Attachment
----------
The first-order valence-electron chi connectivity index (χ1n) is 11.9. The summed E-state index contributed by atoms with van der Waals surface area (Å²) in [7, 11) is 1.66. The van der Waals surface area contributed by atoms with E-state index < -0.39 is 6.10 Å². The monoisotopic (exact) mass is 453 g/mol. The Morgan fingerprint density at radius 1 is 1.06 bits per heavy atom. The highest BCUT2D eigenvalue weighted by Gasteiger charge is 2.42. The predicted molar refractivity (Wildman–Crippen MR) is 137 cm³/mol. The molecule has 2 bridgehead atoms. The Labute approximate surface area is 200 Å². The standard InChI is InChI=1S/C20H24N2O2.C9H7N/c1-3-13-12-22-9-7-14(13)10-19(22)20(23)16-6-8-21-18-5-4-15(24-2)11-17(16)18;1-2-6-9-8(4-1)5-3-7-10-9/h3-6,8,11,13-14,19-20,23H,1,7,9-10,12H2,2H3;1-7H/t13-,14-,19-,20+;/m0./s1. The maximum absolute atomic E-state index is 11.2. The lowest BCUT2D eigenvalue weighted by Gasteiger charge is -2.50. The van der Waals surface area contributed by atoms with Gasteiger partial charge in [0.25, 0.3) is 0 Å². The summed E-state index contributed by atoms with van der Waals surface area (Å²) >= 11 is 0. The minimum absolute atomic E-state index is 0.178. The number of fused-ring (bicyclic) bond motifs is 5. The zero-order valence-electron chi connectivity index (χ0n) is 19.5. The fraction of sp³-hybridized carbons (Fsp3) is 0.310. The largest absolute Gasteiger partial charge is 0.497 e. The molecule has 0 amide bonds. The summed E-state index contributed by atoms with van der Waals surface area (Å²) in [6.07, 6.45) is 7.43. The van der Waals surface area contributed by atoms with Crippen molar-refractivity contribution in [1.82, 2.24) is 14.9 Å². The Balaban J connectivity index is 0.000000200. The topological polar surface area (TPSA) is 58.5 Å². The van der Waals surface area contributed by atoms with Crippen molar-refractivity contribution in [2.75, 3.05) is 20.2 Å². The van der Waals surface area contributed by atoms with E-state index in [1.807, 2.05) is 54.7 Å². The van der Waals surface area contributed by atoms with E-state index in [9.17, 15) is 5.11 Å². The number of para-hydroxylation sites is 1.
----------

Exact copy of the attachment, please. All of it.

The first-order valence-electron chi connectivity index (χ1n) is 11.9. The summed E-state index contributed by atoms with van der Waals surface area (Å²) in [7, 11) is 1.66. The van der Waals surface area contributed by atoms with E-state index < -0.39 is 6.10 Å². The monoisotopic (exact) mass is 453 g/mol. The Morgan fingerprint density at radius 1 is 1.06 bits per heavy atom. The highest BCUT2D eigenvalue weighted by Gasteiger charge is 2.42. The predicted molar refractivity (Wildman–Crippen MR) is 137 cm³/mol. The molecule has 2 bridgehead atoms. The Labute approximate surface area is 200 Å². The standard InChI is InChI=1S/C20H24N2O2.C9H7N/c1-3-13-12-22-9-7-14(13)10-19(22)20(23)16-6-8-21-18-5-4-15(24-2)11-17(16)18;1-2-6-9-8(4-1)5-3-7-10-9/h3-6,8,11,13-14,19-20,23H,1,7,9-10,12H2,2H3;1-7H/t13-,14-,19-,20+;/m0./s1. The maximum absolute atomic E-state index is 11.2. The lowest BCUT2D eigenvalue weighted by Gasteiger charge is -2.50. The van der Waals surface area contributed by atoms with Gasteiger partial charge in [0.25, 0.3) is 0 Å². The summed E-state index contributed by atoms with van der Waals surface area (Å²) >= 11 is 0. The minimum absolute atomic E-state index is 0.178. The number of fused-ring (bicyclic) bond motifs is 5. The zero-order valence-electron chi connectivity index (χ0n) is 19.5. The fraction of sp³-hybridized carbons (Fsp3) is 0.310. The largest absolute Gasteiger partial charge is 0.497 e. The molecule has 0 amide bonds. The summed E-state index contributed by atoms with van der Waals surface area (Å²) in [6.07, 6.45) is 7.43. The van der Waals surface area contributed by atoms with Crippen molar-refractivity contribution in [1.82, 2.24) is 14.9 Å². The Balaban J connectivity index is 0.000000200. The topological polar surface area (TPSA) is 58.5 Å². The van der Waals surface area contributed by atoms with Crippen molar-refractivity contribution in [2.75, 3.05) is 20.2 Å². The van der Waals surface area contributed by atoms with E-state index in [1.807, 2.05) is 54.7 Å². The van der Waals surface area contributed by atoms with E-state index in [9.17, 15) is 5.11 Å². The number of para-hydroxylation sites is 1.